WASHINGTON D.C. — (12-21-20) — Congress has released to the press the long-awaited details of the agreed upon $900 billion Coronavirus Relief Bill after coming to an agreement late Sunday. The bill is expected to be passed by Congress today and signed into law by President Trump.

Funds allocated for the Coronavirus Relief package will be combined with a $1.4 trillion measure to fund federal agencies through the end of September and a package extending expiring tax provisions.

When Congress approves the legislation it will have appropriated more than $4 trillion to respond to the coronavirus pandemic that has caused the infection of 76,895,589 Americans and has taken the lives of over 317,680 Americans since January.

Details for the $900 Billion Dollar COVID-19 Relief Bill:

Stimulus Checks:

The payments will be up to $600 per adult and per child. The amount per adult is half the $1,200 payments that were provided under the CARES Act enacted in March, but the amount per child is slightly larger than the $500 allowed under that law.

The bill will allow U.S. citizens who are in households that also include non-citizens to receive the payments. With the first round of payments, U.S. citizens married to people who do not have work-eligible Social Security numbers generally could not receive a payment if the couple filed a joint return.

You can thank progressive Sen. Bernie Sanders (I-Vt.),  GOP Senator Josh Hawley (R-Mo.) and the White House for pushing to for more relief checks to be included in the bill.

Unemployment benefits:

Two expiring CARES Act programs, Pandemic Unemployment Assistance, which made benefits available to the self-employed and gig economy workers, and Pandemic Emergency Unemployment Compensation, which provided additional weeks of benefits, were extended for 11 weeks, averting a fiscal crisis for millions of Americans.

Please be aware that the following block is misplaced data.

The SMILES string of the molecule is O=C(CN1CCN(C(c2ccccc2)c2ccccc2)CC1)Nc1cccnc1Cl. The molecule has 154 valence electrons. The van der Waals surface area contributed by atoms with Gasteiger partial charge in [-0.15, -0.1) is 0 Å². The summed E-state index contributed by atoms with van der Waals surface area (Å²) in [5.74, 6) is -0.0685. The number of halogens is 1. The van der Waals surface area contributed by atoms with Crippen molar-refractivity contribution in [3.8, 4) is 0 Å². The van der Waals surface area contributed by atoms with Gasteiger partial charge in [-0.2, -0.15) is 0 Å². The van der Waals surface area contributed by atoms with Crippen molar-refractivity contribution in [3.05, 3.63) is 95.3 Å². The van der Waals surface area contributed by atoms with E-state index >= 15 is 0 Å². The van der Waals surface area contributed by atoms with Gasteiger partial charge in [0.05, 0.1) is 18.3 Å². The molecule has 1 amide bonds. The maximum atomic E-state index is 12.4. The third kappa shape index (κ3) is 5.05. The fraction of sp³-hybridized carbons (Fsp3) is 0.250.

That timeline will set another key deadline to stop the programs from expiring in early March. In addition, Congress will add $300 to all weekly unemployment benefits, half the amount that supplemented benefits from April through July. Workers who rely on multiple jobs and have lost income will also be eligible for a weekly $100 boost as well.

Support for small businesses:

Businesses that already received a PPP loan will be eligible to get a second one under the new terms. Some of the PPP funds will be set aside for the smallest businesses and community-based lenders.

The deal provides $9 billion in emergency Treasury capital investments for Community Development Financial Institutions (CDFIs) and Minority Depository Institutions (MDIs), financial institutions that largely cater to minorities, as well as an additional $3 billion for CDFIs through a Treasury fund. It also provides $20 billion in Economic Injury Disaster Loans (EIDL) grants for smaller businesses.

Additionally, it includes $15 billion in grants dedicated to live venues.

Housing assistance:

The bill extends the eviction moratorium that is set to expire on December 31, 2020, will be extended through the end of January 2021.

The legislation includes $25 billion for rental assistance to families facing eviction. It’s the same amount proposed by a compromise $908 billion relief proposal introduced by the bipartisan Problem Solvers Caucus in early December.